By Quentin Grafton
Quentin Grafton is a well-known Professor of Economics at the Australian National University. He applies his economic toolbox to a wide variety of social and environmental challenges, with a particular focus on the connections between human actions and the environment. Three decades ago, as a newbie academic economist, he held many concerns about the trajectory of the planet but was confident that with the intelligent application of the many tools available to humanity (especially those relating to his own discipline) that the world could steer itself towards sustainability. Thirty years on, he’s not so sure. Here he explains why we should all be sceptical that business as usual will ‘save the day’.
Hopes were high in the northern summer of ‘92
In July 1992 I was a ‘freshly minted’ PhD in Economics from the University of British Columbia and I had just started my first academic job as an Assistant Professor at the University of Ottawa, Canada. It was high summer, hot and humid, and I was having lunch with two colleagues, one of whom had returned from attending the 1992 ‘Earth Summit’ in Rio de Janeiro, Brazil the previous month.
A key agreement at Rio was the United Nations Framework on Climate Change (UNFCC) that was signed by 154 governments on 12 June 1992 and that came into force in March 1994 after ratification by a sufficient number of countries. The UNFCC is the basis for inter-governmental co-operation on climate change, including the annual Conference of the Parties (CoP) and thirty-one years later, the 28th CoP will be held in the United Arab Emirates at the end of this year.
One of the key principles of the UNFCCC was the adoption of the ‘precautionary principle’:
The Parties should take precautionary measures to anticipate, prevent or minimize the causes of climate change and mitigate its adverse effects. Where there are threats of serious or irreversible damage, lack of full scientific certainty should not be used as a reason for postponing such measures, …
Governments signing up to the UNFCC committed to:
…adopt national policies and take corresponding measures on the mitigation of climate change, by limiting its anthropogenic emissions of greenhouse gases and protecting and enhancing its greenhouse gas sinks and reservoirs. These policies and measures will demonstrate that developed countries are taking the lead in modifying longer-term trends in anthropogenic emissions consistent with the objective of the Convention,…
I was excited to hear a first-hand account of what happened at Rio and what my friend thought would come of the multiple agreements. In addition to the UNFCCC, governments signed the Convention on Biological Diversity and to 27 Principles known as the Rio Declaration. Principle 7 of the Rio Declaration includes:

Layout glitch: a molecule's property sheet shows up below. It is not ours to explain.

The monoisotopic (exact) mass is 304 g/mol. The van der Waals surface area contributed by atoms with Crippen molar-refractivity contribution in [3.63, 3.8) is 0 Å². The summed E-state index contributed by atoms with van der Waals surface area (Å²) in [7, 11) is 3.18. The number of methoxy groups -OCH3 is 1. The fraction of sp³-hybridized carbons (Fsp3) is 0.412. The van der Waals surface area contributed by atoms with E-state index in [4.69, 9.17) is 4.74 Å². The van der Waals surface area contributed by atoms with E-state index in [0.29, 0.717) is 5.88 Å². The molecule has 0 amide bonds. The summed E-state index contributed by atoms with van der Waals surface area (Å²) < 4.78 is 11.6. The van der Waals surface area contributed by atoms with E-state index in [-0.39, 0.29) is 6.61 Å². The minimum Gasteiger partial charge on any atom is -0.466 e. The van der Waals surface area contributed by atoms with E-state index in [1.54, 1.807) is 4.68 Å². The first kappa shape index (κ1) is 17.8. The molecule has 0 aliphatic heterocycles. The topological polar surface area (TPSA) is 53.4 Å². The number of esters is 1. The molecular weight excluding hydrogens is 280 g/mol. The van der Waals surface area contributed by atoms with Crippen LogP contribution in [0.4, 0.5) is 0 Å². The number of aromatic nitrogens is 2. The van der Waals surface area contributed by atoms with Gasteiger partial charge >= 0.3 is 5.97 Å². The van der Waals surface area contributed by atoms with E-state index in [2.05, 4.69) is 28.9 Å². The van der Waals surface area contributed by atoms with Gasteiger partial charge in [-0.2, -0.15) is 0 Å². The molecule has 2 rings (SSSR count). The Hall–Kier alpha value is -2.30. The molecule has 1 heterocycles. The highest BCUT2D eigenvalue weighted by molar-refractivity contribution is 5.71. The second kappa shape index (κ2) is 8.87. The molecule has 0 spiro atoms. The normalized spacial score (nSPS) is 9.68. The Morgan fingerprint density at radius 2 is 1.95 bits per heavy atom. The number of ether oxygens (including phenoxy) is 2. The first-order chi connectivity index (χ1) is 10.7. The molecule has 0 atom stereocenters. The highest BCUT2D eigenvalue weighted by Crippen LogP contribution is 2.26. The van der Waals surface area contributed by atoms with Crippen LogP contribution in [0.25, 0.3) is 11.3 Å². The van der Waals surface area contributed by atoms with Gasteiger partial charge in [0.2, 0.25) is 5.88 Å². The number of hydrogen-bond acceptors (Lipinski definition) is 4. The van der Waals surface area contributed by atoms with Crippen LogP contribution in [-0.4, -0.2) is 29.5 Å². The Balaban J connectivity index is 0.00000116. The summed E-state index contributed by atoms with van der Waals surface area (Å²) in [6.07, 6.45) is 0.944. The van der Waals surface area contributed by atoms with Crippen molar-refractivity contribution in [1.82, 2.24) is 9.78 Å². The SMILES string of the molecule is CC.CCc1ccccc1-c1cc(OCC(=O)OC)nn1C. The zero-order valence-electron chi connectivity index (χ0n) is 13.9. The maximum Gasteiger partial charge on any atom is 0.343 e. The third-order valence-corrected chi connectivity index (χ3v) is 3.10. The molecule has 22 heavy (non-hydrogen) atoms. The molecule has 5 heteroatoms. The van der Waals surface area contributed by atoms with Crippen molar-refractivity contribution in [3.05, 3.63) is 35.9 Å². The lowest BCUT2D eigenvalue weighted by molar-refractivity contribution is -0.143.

States shall cooperate in a spirit of global partnership to conserve, protect and restore the health and integrity of the Earth’s ecosystem.
Our view, at the time, was that Rio Earth Summit was a turning point when governments, collectively, became ‘serious’ about responding to global environmental problems, including climate change and biodiversity loss. Even the world’s largest emitter at the time, the United States of America, signed the UNFCC on 12 June (and ratified it on 15 October 1992) and its President, George H. Bush, attended part of the Earth Summit. This inclusion of the USA as a signatory to the UNFCC was a surprise to me, and many others, because President Bush had made his fortune on Texas oil. Nevertheless, he famously stated just before the Rio Summit that “The American way of life is not up for negotiations. Period.” (It should also be noted that the USA refused to sign the Convention on Biological Diversity.)
Half a lifetime later
That Canadian summer it seemed, at least to me, that many of the world’s governments were taking the unfolding environmental crises seriously and were prepared to act. All three of us agreed that governments would soon need to move from principles and statements of intent to targets and meaningful actions. Yet all three of us believed that there was enough time to act. Indeed, I remember saying that even if it took 10 years, (which was third of my lifetime in 1992), we were on track to resolve the growing climate crisis.
We were so wrong.
Fast forward three decades and my age has doubled. And, we have also run out of time to stop the disruption that climate change would bring. It’s here, it’s now and its impacts are huge.
To give a sense of what we failed to do after 1992, at a Press Conference on 27 July 2023, the UN Secretary General António Guterres stated:
The era of global warming has ended; the era of global boiling has arrived.
The Secretary General’s frustrations are a culmination of many years of lost opportunities. His speech coincided with a month when global temperature observations were the highest ever recorded across the globe and with the lowest amount of sea ice ever observed in winter time around Antarctica.
Despite the many good intentions and principles agreed to at the Rio Earth Summit back in 1992, the world is currently on track for catastrophic climate change, unless we change ‘business as usual’. Indeed, in the northern hemisphere summer of 2023 I visited Canada. On this trip I experienced first-hand the fires and smoke of an unprecedented ‘summer of fire’ and cut short a visit to Kelowna, British Columbia, because of smoke and fire danger.
Since Rio, I have changed my mind about the world’s future. If you had joined me for that lunch in July 1992, I would have told you that business as usual, with some ‘tweaks’, such as a carbon price, would fix the ‘externalities’. These externalities are what economists refer to as external costs that we, through our production and consumption, impose costs on others (like second-hand smoke) and the environment (like greenhouse gas emissions).
I would have said that, in time, and with the good will demonstrated at Rio, that many of us would get richer, including the poor, and that the lives and those of our children, and subsequent generations, would be better than our own.